It is the responsibility of the media to communicate the raw facts from both sides of a story in order to give the public a chance to develop their own opinion.
There is a difference between news and opinion and these need to be kept very separate. The media plays a huge role in public relations and the way that citizens view events and the government. What the media see is what the public also sees and what the media ignores is very often ignored by the general public.
Ethics also come into this argument. Should it just be those who work in the field of media who get a say or should the general public have more of a voice? More talk back radio, polls and surveys give people the opportunity to think about their own opinion and voice it.
Different media organisations take different points on events which lead to a greater variety of views, but it also creates tension between the media. The battle is made public through content and consumers are left to sit in the midst of the controversy and confusion. This is why confidence is lacking and will continue to do so unless things change.
Cultural barriers form a wall in the media. Foreign journalists who travel and report on countries like Fiji are often lacking understanding of the cultures and traditions of the people, and may therefore fail to draw accurate conclusions. More money needs to be invested in local media so that local organisations can report on events in their areas and be aware of the cultural context of their story.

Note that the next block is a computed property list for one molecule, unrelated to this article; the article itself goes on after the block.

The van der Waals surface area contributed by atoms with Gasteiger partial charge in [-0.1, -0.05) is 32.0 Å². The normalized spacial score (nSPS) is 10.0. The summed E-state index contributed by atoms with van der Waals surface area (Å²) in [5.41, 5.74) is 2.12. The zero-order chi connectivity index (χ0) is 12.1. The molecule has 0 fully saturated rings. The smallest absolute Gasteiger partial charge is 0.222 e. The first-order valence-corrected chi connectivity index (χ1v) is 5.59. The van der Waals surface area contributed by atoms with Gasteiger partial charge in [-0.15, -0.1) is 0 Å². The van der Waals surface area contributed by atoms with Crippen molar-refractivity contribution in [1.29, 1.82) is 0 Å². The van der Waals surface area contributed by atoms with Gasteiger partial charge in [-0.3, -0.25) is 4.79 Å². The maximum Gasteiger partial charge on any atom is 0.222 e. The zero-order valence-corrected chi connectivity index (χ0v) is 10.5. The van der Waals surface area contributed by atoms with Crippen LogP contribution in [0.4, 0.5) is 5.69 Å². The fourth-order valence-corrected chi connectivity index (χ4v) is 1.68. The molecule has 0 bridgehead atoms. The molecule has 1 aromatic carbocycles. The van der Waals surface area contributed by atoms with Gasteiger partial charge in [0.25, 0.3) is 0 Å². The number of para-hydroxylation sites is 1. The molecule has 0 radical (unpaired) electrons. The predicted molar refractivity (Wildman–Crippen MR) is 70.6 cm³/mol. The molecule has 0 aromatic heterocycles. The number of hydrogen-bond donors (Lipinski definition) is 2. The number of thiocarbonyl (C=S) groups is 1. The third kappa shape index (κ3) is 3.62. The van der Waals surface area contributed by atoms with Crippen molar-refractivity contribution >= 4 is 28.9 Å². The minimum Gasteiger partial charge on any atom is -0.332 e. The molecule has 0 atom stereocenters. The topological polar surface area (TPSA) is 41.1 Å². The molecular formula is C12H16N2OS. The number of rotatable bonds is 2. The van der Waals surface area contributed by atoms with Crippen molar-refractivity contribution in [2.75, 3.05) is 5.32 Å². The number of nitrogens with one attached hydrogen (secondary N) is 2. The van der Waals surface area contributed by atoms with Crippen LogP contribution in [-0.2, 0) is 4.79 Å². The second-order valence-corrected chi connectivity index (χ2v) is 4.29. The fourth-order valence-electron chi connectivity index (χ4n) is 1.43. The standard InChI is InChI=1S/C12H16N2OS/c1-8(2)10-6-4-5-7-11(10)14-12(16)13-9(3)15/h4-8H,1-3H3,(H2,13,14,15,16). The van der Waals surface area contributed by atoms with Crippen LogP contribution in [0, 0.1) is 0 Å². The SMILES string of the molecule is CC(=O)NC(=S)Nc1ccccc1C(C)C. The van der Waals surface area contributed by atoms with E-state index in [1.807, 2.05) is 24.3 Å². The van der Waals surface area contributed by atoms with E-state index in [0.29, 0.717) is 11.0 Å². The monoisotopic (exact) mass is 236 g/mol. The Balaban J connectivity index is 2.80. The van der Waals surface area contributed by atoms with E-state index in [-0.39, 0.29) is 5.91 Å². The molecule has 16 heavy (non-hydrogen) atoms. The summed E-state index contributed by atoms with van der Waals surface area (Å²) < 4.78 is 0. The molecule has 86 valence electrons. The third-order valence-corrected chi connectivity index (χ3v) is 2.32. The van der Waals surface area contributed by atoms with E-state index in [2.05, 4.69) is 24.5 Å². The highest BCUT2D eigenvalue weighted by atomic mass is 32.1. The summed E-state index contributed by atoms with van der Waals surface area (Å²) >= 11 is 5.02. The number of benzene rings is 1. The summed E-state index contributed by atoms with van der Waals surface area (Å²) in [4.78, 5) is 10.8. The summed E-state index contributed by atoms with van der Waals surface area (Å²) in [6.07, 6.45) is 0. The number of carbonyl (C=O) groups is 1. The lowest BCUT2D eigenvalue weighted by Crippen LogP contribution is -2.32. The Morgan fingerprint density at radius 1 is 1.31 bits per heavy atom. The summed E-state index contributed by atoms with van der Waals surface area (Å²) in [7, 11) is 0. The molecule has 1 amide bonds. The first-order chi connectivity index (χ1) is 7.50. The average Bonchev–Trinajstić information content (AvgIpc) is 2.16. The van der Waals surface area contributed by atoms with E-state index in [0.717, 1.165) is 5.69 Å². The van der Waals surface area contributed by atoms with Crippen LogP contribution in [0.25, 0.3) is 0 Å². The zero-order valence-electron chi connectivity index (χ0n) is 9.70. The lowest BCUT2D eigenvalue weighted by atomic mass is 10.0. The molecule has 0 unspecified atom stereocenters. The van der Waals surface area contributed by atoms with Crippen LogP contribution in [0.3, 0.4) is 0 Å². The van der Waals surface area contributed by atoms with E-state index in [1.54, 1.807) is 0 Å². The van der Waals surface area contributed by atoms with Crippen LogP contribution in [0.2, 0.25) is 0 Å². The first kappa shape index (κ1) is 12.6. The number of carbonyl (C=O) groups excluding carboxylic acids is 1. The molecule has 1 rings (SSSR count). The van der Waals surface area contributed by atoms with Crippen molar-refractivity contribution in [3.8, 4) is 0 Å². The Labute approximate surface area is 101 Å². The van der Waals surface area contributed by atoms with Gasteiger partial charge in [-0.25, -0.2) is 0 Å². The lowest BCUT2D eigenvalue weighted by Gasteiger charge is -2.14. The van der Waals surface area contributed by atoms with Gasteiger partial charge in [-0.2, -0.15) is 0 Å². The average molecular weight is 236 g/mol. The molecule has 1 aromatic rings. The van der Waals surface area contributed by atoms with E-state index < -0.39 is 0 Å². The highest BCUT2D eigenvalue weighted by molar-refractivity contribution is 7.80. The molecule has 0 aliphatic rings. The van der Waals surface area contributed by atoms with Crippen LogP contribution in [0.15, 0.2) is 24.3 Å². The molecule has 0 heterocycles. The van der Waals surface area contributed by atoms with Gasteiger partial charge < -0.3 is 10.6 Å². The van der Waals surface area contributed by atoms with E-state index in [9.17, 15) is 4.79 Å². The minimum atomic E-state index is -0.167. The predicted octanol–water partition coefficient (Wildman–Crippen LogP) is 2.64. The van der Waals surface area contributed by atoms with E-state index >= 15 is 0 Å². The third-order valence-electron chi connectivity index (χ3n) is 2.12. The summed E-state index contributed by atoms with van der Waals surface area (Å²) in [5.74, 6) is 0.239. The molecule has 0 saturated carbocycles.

News rooms should invest more in investigation and access to information so that the media can capture more depth in the issues that they are reporting on. While the details of an event are important, the context is equally so.
The media needs to take the lead to improve the public impression of trust and reliability. This means rethinking what they do and how they report on matters. We need to take pride in our work and near enough just isn’t good enough. While the factual content of the news remains the same, we must allow room for the public to develop their own opinions. You can be a good writer but that does not mean that you are a good journalist. The public should be critical of the media and their expectations should be high. The media is important and there needs to be a global trust.

My Bio

Hey! I'm Courtney :) So far I have loved every moment of The Reporters' Academy! I am interested in different aspects of the media. Writing, photography, video production... I am from Melbourne and I swim competitively. I love sport and am excited that this is such a big focus in The Reporters' Academy. The recent TRA trip to Fiji definitely inspired me and and it's difficult to put into words how much I learned. The experience that I have come home with is incredible. I am so glad to be a part of the Reporters' Academy and am excited about everything that it has to offer and also what I can offer it now and in the future. Thanks for reading! :)